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Buddhadharma : Spring 2009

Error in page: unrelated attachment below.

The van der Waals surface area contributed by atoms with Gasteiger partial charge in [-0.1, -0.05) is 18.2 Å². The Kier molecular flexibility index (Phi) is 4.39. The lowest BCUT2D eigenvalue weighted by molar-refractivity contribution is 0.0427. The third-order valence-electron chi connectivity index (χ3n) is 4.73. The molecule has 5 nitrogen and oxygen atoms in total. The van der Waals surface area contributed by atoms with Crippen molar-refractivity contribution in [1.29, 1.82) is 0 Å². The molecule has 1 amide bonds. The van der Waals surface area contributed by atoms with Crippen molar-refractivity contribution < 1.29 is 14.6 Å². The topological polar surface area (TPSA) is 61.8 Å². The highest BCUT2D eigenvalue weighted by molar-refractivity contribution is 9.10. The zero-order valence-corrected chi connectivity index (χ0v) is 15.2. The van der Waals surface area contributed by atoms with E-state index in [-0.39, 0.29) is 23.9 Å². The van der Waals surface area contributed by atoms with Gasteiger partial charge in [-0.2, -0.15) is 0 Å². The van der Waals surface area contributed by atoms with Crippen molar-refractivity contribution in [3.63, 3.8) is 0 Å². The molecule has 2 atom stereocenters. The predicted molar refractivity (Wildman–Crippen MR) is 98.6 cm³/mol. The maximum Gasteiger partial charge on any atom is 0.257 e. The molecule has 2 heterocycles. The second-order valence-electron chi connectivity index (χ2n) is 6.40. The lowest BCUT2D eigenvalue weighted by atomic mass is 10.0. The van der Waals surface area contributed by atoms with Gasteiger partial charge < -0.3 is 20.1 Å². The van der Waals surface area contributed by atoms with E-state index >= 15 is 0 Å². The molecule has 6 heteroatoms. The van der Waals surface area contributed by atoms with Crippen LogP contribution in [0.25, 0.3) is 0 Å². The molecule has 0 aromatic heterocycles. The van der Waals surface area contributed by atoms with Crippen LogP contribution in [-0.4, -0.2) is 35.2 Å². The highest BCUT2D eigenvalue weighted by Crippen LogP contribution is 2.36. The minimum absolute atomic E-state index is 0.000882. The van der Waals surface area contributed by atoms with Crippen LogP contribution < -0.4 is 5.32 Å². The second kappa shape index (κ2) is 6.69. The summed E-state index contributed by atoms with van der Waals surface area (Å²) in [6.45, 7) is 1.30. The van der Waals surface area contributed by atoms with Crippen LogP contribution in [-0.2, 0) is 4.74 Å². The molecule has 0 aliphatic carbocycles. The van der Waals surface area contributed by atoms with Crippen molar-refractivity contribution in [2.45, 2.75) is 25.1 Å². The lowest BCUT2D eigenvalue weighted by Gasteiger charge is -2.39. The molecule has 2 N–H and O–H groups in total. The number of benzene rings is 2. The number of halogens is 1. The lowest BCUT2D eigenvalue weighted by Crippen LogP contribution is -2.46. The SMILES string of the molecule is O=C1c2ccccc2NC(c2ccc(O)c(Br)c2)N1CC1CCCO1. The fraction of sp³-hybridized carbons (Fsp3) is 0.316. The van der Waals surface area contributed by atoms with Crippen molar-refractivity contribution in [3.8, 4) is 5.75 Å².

69 spring 2 00 9 buddhadharma: the practitioner’s quarterly Reviews These days, some of the most exciting and illuminating writing about Zen comes from scholars, who are often also practitioners. We’ve reached the point where any discussion of Zen that doesn’t take into account new findings about its literary and cultural history looks like quaint mythologizing, instead of something that can be refined through new research and deepening insight. We can now add to this growing body of helpful work Morten Schlüt- ter’s How Zen Became Zen, which if it doesn’t quite live up to its title, admira- bly fulfills its subtitle, The Dispute Over Enlightenment and the Formation of Chan Buddhism in Song-Dynasty China. In the traditional narrative, the Tang dynasty saw the greatest flourishing of Chan (pronounced Zen in Japanese), and the following Song dynasty was a time of institutionalization and decline. Schlütter makes clear, however, that it was in the Song, during the eleventh and twelfth centuries, that some of the things we most take for granted about Chan and Zen crystallized, and he highlights a dispute over the fundamental question— What is practice for?—that persists to the present day. In a nutshell, Schlütter proposes that in the first part of the Song dynasty, the Linji (Rinzai) school had become domi- nant, but there was little sense of sectari- anism within Chan. Most practice was monastic, and most of it involved the study of gongans (koans). The later Song saw the development of the Caodong (Soto) school, which advocated a form of meditation called silent illumination. Schlütter describes this as “meditation whose object was to achieve a mental quietude that allowed the already per- fect Buddha-nature that everyone inher- ently possesses to naturally manifest itself.” Silent illumination de-empha- sized enlightenment as a breakthrough event, instead stressing stillness and the absence of thought; seated meditation was called “facing the wall.” Schlütter makes it clear that while silent illumina- tion had antecedents, it was the creation of a group of Song dynasty teachers that included silent illumination’s most famous Chan proponent, Hongzhi Zhengjue. According to Schlütter, this is the moment when the tensions between gradual and sudden enlightenment, cul- tivation and breakthrough, Soto and Rinzai, that have so characterized Zen discourse fully emerged. In response to Joan Sutherland is a teacher in the Zen koan tradition and the founder of the open Source network of communities. She lives in Santa Fe, new Mexico. Sudden vS Gradual enliGhtenment reviewed by Joan sutherland How Zen Became Zen: The Dispute over enlightenment and the Formation of chan Buddhism in song-Dynasty china By morten schlütter Kuroda institute, University of Hawaii press, 2008 304 pages; $48 (hardcover) woodenBodhisattva,Chinesesongdynasty(960-1279)photo:shanghaiMuseuM